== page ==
Camouflage is a basic military skill, but WWII doesn't actually have much to say about it, assuming that the basic idea is well-known. It wasn't universal in European-style armies before the start of the twentieth century, but it was always vital for less formal combat and hunting. Camouflage appears on templates in Action, Banestorm, Dragons, Dungeon Fantasy, Fantasy, Gun-Fu, Horror, Infinite Worlds, Lands Out of Time, Madness Dossier, Martial Arts, Fairbairn Close Combat Systems, Monster Hunters, Psis, Reign Of Steel: Will to Live, SEALs in Vietnam, Space, Supers and Zombies. It also appears on styles in Martial Arts, Yrth Fighting Styles and Tactical Shooting. PU2: Perks, PU3: Talents and PU7: Wildcard Skills have plenty of examples that include or assist Camouflage. There are no spells to boost the skill in Magic, but Conceal will substitute for it, andThaumatology has a Path/Book ritual that boosts this skill.

It seems clear that Camouflage gives static concealment: you don't have to make ongoing skill rolls to use it, provided you don't move. But if you move, Stealth is how you remain unnoticed. It's not clear if Chameleon gives automatic success at Camouflage, but I'd feel tempted to give it twice the bonus it gives to Stealth, which would mean that someone with Chameleon 3 and default Camouflage would be rolling at IQ+8, for close to automatic success.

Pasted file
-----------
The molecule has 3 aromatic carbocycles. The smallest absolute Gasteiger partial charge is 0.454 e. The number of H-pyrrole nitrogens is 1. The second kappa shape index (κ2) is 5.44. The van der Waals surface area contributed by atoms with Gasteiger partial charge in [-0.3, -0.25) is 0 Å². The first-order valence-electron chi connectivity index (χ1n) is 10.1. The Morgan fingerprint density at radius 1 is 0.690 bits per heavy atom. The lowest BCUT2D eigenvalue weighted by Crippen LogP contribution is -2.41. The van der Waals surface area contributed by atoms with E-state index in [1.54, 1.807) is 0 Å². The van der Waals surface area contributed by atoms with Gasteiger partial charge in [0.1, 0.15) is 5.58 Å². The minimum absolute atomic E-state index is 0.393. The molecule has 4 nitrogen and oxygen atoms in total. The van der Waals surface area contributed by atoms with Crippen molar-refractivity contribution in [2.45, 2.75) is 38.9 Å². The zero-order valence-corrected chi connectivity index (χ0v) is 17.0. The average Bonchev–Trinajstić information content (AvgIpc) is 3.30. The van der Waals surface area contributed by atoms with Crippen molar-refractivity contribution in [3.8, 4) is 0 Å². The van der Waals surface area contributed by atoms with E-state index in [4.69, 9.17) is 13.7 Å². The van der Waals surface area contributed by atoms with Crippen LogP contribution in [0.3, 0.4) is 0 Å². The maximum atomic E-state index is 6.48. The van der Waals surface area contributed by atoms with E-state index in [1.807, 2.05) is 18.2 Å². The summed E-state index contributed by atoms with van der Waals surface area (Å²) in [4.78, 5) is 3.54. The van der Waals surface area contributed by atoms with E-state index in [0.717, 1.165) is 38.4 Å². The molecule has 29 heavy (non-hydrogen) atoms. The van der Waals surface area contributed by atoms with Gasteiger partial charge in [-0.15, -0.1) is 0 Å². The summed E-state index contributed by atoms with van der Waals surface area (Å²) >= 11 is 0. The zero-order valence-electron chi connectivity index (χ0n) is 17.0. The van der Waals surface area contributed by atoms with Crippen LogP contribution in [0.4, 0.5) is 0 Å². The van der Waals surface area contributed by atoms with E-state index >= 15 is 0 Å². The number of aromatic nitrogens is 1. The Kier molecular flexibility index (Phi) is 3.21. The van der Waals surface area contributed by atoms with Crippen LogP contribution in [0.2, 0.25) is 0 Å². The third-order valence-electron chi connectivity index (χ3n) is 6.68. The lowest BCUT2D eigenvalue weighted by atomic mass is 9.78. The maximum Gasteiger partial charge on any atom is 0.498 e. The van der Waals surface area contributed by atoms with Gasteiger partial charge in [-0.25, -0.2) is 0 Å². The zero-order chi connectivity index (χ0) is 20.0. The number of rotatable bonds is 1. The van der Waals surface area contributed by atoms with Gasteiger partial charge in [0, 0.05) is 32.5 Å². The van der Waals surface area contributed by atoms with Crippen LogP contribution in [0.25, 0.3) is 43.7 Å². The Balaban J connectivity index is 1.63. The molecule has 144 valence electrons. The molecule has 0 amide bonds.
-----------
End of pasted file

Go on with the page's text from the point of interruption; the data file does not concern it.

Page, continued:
Have you done something amazing with Camouflage in a game? Has it been more than a necessary skill for "we wait here and then ambush them?"

Last edited by johndallman; 10-11-2014 at 12:18 PM. Reason: Fix typo
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Old 10-11-2014, 11:38 AM   #2
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Default Re: [Basic] Skill of the week: Camouflage

Going by my character archives, this is a very common skill, mostly because it shows up on military templates; but I haven't seen it actually used very often. In my WWII campaign, when the PCs are operating in enemy territory, it gets rolled to conceal an overnight (or more often over-day) hiding place.